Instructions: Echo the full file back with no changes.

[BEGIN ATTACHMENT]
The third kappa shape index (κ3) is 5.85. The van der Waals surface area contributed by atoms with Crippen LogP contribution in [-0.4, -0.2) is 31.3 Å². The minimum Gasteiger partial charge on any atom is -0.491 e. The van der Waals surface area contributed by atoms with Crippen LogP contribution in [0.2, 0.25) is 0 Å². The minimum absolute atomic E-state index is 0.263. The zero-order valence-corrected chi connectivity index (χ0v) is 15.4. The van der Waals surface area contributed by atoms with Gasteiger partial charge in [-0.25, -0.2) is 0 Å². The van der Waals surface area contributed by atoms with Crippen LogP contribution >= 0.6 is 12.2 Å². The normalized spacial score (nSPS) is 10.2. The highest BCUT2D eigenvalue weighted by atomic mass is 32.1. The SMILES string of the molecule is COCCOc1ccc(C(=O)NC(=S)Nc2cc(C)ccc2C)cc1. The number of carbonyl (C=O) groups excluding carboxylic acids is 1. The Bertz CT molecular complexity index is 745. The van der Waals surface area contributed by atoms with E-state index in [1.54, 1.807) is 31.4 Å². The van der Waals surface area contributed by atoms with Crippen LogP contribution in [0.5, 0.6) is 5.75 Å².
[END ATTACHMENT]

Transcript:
The third kappa shape index (κ3) is 5.85. The van der Waals surface area contributed by atoms with Crippen LogP contribution in [-0.4, -0.2) is 31.3 Å². The minimum Gasteiger partial charge on any atom is -0.491 e. The van der Waals surface area contributed by atoms with Crippen LogP contribution in [0.2, 0.25) is 0 Å². The minimum absolute atomic E-state index is 0.263. The zero-order valence-corrected chi connectivity index (χ0v) is 15.4. The van der Waals surface area contributed by atoms with Gasteiger partial charge in [-0.25, -0.2) is 0 Å². The van der Waals surface area contributed by atoms with Crippen LogP contribution >= 0.6 is 12.2 Å². The normalized spacial score (nSPS) is 10.2. The highest BCUT2D eigenvalue weighted by atomic mass is 32.1. The SMILES string of the molecule is COCCOc1ccc(C(=O)NC(=S)Nc2cc(C)ccc2C)cc1. The number of carbonyl (C=O) groups excluding carboxylic acids is 1. The Bertz CT molecular complexity index is 745. The van der Waals surface area contributed by atoms with E-state index in [1.54, 1.807) is 31.4 Å². The van der Waals surface area contributed by atoms with Crippen LogP contribution in [0.5, 0.6) is 5.75 Å².